3) If you have too many people participating in the Wave without a common belief of what the final product should look like, I’m not so sure that you will get the benefit.

4) Google Wave would work well for taking and sharing minutes at a committee meeting.

5) If I were co-presenting or speaking on a panel, brainstorming together with Google Wave could help design a more well thought out program. Some people are more vocal with the pen than with their mouth.

6) I’m not crazy about having survey qualitative responses via Google Wave. I think it’s better to have each individual’s opinion that is not influenced by others comments. You’ll get too much “me too” vs. original thought.

I don’t know, the jury is still out for me. I’m a big Google Fan, so I’m not betting against this yet. I just don’t see it as an everyday tool.

Dave Lutz – @velchain
Velvet Chainsaw Consulting

Reply

Michael M McCurry CMP November 18, 2009 at 9:17 am

@Dave Lutz,

Some good thoughts here Dave, we are all newbies with Google Wave, so I agree the jury is out for sure.

I like the idea about wavesourcing the blog story… good idea

Regarding the common belief concern, maybe the way you come up with the common belief is by tossing the ideas around in the wave, not unlike a “post-it” session and then find consensus.

At any rate it will be interesting to see where google ends up with this application… it certainly was created with a lot of imagination and “outside the box” thinking… I like that.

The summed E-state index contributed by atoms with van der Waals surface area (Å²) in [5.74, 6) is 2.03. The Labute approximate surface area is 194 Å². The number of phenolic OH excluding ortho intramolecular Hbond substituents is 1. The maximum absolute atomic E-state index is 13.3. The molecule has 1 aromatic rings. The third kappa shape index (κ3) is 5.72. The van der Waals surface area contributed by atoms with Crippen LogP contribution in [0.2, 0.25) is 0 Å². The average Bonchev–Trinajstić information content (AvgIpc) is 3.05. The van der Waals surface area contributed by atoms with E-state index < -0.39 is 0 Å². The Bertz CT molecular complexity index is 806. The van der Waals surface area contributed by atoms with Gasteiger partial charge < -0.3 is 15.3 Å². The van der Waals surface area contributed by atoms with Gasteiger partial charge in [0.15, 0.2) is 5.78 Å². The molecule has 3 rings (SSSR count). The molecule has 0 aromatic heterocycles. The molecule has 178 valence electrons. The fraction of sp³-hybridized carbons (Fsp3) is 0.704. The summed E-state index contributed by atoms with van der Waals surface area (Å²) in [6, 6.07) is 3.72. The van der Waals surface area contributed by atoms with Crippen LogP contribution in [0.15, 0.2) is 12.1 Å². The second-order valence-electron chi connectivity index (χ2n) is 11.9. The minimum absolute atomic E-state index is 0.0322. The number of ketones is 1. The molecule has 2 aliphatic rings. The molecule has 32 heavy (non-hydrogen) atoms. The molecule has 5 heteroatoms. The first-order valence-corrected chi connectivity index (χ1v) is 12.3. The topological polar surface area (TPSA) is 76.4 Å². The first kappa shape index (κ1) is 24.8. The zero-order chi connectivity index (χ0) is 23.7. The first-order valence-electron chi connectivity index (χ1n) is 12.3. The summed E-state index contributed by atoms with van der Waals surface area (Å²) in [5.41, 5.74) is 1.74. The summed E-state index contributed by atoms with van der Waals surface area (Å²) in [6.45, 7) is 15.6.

Thanks for contributing Mr. Lutz… your thoughts always appreciated.

@michaelmccurry

Reply

laura November 18, 2009 at 8:19 am

I usually work with web-based applications like http://www.showdocument.com
I use it for sharing my designs and documents with partners and clients,
but i guess it can used for other purposes too. If you’re looking for a free solution you should check it out.
- Laura W.

Reply

Michael M McCurry CMP November 18, 2009 at 9:19 am

@laura,

Thanks for sharing the alternative application… I will definitely check it out.

I appreciate the contribution to the discussion.

@michaelmccurry

Reply

Ashley Spitzer November 18, 2009 at 10:00 am

Mike,

This is a succinct overview and explanation of some exciting features to come. I agree with previous comments in that GW & Twitter will each have a place within meetings and events. As they catch on among attendees, will generate quality discussions and contributions. Thanks for sharing this!

Reply

Michael M McCurry CMP November 18, 2009 at 12:40 pm

@Ashley Spitzer,

So true that the conversations have only just begun… I look forward to watching this tool evolve and validate itself as an exciting application in the SM.

Thanks for your comments, Ashley!

@michaelmccurry

Reply